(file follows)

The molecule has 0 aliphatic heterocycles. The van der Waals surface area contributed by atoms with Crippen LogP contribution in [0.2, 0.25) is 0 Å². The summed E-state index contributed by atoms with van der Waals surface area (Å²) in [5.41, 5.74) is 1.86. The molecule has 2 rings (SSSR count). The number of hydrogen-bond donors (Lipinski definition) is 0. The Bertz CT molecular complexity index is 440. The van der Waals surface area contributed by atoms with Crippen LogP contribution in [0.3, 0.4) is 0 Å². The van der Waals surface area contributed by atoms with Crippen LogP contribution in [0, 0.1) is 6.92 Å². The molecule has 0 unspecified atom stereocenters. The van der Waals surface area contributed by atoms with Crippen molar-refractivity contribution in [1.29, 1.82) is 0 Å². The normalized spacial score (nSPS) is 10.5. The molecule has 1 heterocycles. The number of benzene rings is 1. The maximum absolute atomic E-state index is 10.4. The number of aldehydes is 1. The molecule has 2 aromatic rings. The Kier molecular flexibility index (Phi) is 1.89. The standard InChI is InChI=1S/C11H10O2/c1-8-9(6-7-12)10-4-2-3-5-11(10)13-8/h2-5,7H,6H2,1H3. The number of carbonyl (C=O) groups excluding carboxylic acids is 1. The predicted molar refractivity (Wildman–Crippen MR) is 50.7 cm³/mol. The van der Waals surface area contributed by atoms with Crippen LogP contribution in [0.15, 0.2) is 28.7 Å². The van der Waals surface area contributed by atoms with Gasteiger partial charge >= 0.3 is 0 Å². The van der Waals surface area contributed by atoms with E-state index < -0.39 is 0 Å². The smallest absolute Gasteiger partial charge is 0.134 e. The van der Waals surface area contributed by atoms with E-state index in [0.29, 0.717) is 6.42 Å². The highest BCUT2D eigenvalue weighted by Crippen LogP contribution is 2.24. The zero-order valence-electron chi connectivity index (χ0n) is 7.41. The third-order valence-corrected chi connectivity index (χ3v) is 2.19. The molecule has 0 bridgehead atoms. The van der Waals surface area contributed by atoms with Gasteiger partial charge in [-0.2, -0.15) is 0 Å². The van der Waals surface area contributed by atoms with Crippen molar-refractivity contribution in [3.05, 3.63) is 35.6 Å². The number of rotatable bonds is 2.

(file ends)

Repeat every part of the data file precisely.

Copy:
The molecule has 0 aliphatic heterocycles. The van der Waals surface area contributed by atoms with Crippen LogP contribution in [0.2, 0.25) is 0 Å². The summed E-state index contributed by atoms with van der Waals surface area (Å²) in [5.41, 5.74) is 1.86. The molecule has 2 rings (SSSR count). The number of hydrogen-bond donors (Lipinski definition) is 0. The Bertz CT molecular complexity index is 440. The van der Waals surface area contributed by atoms with Crippen LogP contribution in [0.3, 0.4) is 0 Å². The van der Waals surface area contributed by atoms with Crippen LogP contribution in [0, 0.1) is 6.92 Å². The molecule has 0 unspecified atom stereocenters. The van der Waals surface area contributed by atoms with Crippen molar-refractivity contribution in [1.29, 1.82) is 0 Å². The normalized spacial score (nSPS) is 10.5. The molecule has 1 heterocycles. The number of benzene rings is 1. The maximum absolute atomic E-state index is 10.4. The number of aldehydes is 1. The molecule has 2 aromatic rings. The Kier molecular flexibility index (Phi) is 1.89. The standard InChI is InChI=1S/C11H10O2/c1-8-9(6-7-12)10-4-2-3-5-11(10)13-8/h2-5,7H,6H2,1H3. The number of carbonyl (C=O) groups excluding carboxylic acids is 1. The predicted molar refractivity (Wildman–Crippen MR) is 50.7 cm³/mol. The van der Waals surface area contributed by atoms with Crippen LogP contribution in [0.15, 0.2) is 28.7 Å². The van der Waals surface area contributed by atoms with Gasteiger partial charge >= 0.3 is 0 Å². The van der Waals surface area contributed by atoms with E-state index < -0.39 is 0 Å². The smallest absolute Gasteiger partial charge is 0.134 e. The van der Waals surface area contributed by atoms with E-state index in [0.29, 0.717) is 6.42 Å². The highest BCUT2D eigenvalue weighted by Crippen LogP contribution is 2.24. The zero-order valence-electron chi connectivity index (χ0n) is 7.41. The third-order valence-corrected chi connectivity index (χ3v) is 2.19. The molecule has 0 bridgehead atoms. The van der Waals surface area contributed by atoms with Gasteiger partial charge in [-0.2, -0.15) is 0 Å². The van der Waals surface area contributed by atoms with Crippen molar-refractivity contribution in [3.05, 3.63) is 35.6 Å². The number of rotatable bonds is 2.